01-12-2004, 02:27 PM
Sorry for the "bull****" comment, sincerely. A bit harsh, I suppose. But you claimed that everything I posted "proved nothing"; yet you said nothing to discredit any of the studies. Sorry, but you're not going to convince me with "no sorry, that's not how it is". I'm not going to be that easily swayed unless I see some science. As I said before, the abstracts you posted aren't pertinent nor defeat anything that I have said.
I'm not saying there isn't recovery time needed, I never said that at all. We have deviated greatly from the intial topic of this thread. My argument was not whether or not the muscle is "damaged" after resistance training. We both know that's a big "duh" right there. However, I do have one question, if recovery is not the act of rebuilding broken down tissue, then what is it? (That's not meant to sound snippy, although I'm sure it does. It's a serious question though.)
Anyway, to get back on topic. The one abstract I clearly stated that the presence of DOMS is associated with inflamation and not muscle damage. Therefore, one can still be sore even if there wasn't any muscle damage. IOW, there could be full recovery with DOMS still present. The other abstracts I posted showed that repeated bouts of exercise did not further any muscle damage nor inhibit recovery. I'm sorry, but it's really hard to argue with those abstracts.
Again, I never said resistance training didn't damage muscles nor was recovery needed. It was simply that, just because a muscle is still sore, that does not mean it's not recovered and not ready to be trained again. All of the abstracts I posted support this.
Last edited by Onslaught; 01-12-2004 at 02:55 PM.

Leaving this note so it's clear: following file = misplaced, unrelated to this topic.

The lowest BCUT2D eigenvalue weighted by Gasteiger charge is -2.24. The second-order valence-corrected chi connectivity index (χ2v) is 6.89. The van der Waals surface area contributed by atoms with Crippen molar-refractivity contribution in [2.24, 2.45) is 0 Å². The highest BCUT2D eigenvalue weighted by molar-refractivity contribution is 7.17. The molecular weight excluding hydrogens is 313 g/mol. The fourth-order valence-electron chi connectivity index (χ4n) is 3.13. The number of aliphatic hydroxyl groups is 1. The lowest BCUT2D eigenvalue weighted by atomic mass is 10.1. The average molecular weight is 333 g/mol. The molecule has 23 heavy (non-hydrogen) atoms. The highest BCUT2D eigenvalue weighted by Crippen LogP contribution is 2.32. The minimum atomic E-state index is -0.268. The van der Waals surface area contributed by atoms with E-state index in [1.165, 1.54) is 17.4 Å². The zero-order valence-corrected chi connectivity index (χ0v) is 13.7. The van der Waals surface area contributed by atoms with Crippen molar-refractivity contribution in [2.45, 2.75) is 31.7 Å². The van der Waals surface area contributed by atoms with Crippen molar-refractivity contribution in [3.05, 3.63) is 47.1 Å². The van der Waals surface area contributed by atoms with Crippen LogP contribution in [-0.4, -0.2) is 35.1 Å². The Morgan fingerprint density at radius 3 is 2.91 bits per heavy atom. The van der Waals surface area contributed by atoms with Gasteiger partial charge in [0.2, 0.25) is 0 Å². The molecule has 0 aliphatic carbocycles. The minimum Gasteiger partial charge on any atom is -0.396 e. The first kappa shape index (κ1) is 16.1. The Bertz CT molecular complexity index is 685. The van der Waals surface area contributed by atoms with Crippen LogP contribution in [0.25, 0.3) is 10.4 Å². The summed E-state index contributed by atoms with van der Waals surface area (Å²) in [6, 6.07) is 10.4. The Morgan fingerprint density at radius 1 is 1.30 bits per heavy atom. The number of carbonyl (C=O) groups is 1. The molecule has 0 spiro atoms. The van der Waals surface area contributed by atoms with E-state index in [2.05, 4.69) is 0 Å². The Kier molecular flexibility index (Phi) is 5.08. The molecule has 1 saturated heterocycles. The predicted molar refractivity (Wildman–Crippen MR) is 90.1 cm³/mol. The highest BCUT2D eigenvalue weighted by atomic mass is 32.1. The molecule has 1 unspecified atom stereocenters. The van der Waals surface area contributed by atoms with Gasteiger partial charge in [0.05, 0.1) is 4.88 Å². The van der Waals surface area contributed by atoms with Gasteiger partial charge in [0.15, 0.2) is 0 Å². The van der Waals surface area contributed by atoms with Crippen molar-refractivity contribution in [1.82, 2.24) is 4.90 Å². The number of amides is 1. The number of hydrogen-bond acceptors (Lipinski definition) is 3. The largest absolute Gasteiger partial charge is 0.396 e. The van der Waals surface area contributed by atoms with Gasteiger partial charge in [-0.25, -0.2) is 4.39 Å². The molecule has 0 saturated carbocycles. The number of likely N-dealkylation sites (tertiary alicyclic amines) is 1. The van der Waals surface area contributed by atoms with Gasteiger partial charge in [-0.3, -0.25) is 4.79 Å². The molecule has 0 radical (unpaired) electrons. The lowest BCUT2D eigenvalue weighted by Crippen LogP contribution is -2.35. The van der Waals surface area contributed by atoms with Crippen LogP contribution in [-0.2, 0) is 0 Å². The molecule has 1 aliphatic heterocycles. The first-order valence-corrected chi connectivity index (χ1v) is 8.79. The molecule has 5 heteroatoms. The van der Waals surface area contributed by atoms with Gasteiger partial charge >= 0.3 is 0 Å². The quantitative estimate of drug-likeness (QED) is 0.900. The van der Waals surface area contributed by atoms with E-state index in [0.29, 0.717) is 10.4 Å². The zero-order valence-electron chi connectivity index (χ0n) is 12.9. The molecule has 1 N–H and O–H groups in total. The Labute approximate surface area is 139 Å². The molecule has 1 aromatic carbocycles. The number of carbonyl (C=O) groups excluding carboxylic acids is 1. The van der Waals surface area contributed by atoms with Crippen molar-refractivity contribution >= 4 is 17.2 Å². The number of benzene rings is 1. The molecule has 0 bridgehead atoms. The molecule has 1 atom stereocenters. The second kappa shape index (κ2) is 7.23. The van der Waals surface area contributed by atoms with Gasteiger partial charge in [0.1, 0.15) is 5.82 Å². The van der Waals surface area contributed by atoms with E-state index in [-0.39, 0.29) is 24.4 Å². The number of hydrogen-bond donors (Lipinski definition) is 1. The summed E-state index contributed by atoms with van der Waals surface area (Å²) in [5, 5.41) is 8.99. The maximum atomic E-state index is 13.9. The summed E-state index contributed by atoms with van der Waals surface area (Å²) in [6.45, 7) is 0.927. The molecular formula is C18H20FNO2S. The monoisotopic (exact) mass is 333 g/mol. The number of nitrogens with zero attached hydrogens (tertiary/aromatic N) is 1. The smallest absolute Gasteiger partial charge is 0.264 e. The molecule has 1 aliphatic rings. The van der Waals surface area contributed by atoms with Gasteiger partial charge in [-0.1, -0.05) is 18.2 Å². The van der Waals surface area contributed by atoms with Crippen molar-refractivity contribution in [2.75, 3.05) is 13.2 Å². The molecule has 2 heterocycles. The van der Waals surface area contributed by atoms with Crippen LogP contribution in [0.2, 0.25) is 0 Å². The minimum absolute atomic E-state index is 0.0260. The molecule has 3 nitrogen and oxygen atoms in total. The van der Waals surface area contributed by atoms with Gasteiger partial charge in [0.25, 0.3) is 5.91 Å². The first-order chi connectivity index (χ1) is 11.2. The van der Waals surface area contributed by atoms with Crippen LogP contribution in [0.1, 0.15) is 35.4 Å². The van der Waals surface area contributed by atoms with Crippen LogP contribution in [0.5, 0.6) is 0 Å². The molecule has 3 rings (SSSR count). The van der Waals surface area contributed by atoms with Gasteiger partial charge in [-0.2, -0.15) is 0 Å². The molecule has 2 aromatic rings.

01-12-2004, 02:55 PM
on the flipside, there can be muscle damage without (or reduced) inflammation.
To answer the initial post of this topic, how long should you take off before working the same body part, I suggest trial and error... you want to take the minimum time off between workouts that maximizes your strength increases.
Are there any suggestions as to how to know (since muscle soreness is not the greatest indicator of muscle recouperation [or lack-there-of]) when you are ready to train that body part again?
01-12-2004, 02:59 PM
In a bodybuilders world if your muscle is sore then it's not recovered. Were not planting flowers here and wake up with a sore back from bending over. Were lifting the heaviest weight possible for a set number of reps. We are not the norm we go above and beyond what the body was meant to do. If you work out and two days later your muscle is still sore (pain) do you think it's a wise move to hit that muslce again. Listening to your body is key here, and what you said above about people's bodies craving fatty foods, that's a mental addiction. Your body will crave whatever you choose to eat more of.Originally Posted by Onslaught
Also Iron addict explain to him why it is that when you train normal everyday people and cut back on their volume they start to grow and develope muscle. Why is it that when you take them off of that FLEX routine (overtraining) they start to sprout little muscles. How can this be explained, because surely before they were training and still sore because they they were hitting each muscle twice a week? Proof is in the pudding bro. There are studies out there that will say steroids don't help muscle growth and we know that is not true.
01-12-2004, 03:28 PM
You are assuming things that I never said. No one ever mentioned volume, that is not the topic of this debate. Everyone knows that the FLEX routines are completely retarded. Obviously if one knows nothing about volume they're going to screw up. I cannot argue that.
Also, this is not the place for a nutrition debate, but wanting to eat calorically dense foods is not a "mental addiction". It's called instinct. You ought to read Lyle McDonald's new ebook, as he does a really good job at explaining this.
Ok, so none of you are going to acknowledge the studies I posted. Can't say I understand why, but if you want to ignore concrete evidence, I can't do anything about it.
If training through DOMS isn't good for hypertrophy then why does Bryan Haycock advocate doing this with HST? I'm sure this man is more educated than anyone here. If you need anecdotal evidence that training through DOMS doesn't impair hypertrophy go check out some HST feedback.
01-12-2004, 03:29 PM
There's no magic formula. As agreed upon before, recovery time is highly individual. Genetics, lifestyle, nutrition, etc are all huge factors in this. The best thing to do is to keep a detailed training log, experiment, and become familiar with Excel.